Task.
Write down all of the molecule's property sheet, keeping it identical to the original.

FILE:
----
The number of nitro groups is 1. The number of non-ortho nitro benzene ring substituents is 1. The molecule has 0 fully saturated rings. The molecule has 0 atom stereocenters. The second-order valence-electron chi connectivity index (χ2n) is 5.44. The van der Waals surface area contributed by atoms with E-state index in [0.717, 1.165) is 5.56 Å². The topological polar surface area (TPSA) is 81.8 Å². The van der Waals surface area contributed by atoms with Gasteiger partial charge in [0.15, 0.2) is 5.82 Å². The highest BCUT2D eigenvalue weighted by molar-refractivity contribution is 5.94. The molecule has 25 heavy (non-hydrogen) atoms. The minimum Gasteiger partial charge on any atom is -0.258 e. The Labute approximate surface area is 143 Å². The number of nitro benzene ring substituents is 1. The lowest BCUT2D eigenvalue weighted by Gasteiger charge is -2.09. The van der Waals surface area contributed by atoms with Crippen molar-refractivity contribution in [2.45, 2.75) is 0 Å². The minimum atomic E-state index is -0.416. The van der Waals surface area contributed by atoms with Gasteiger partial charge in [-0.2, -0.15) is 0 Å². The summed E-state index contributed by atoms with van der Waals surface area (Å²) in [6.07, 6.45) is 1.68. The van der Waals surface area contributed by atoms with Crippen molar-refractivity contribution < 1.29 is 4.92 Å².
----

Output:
The number of nitro groups is 1. The number of non-ortho nitro benzene ring substituents is 1. The molecule has 0 fully saturated rings. The molecule has 0 atom stereocenters. The second-order valence-electron chi connectivity index (χ2n) is 5.44. The van der Waals surface area contributed by atoms with E-state index in [0.717, 1.165) is 5.56 Å². The topological polar surface area (TPSA) is 81.8 Å². The van der Waals surface area contributed by atoms with Gasteiger partial charge in [0.15, 0.2) is 5.82 Å². The highest BCUT2D eigenvalue weighted by molar-refractivity contribution is 5.94. The molecule has 25 heavy (non-hydrogen) atoms. The minimum Gasteiger partial charge on any atom is -0.258 e. The Labute approximate surface area is 143 Å². The number of nitro benzene ring substituents is 1. The lowest BCUT2D eigenvalue weighted by Gasteiger charge is -2.09. The van der Waals surface area contributed by atoms with Crippen molar-refractivity contribution in [2.45, 2.75) is 0 Å². The minimum atomic E-state index is -0.416. The van der Waals surface area contributed by atoms with Gasteiger partial charge in [-0.2, -0.15) is 0 Å². The summed E-state index contributed by atoms with van der Waals surface area (Å²) in [6.07, 6.45) is 1.68. The van der Waals surface area contributed by atoms with Crippen molar-refractivity contribution < 1.29 is 4.92 Å².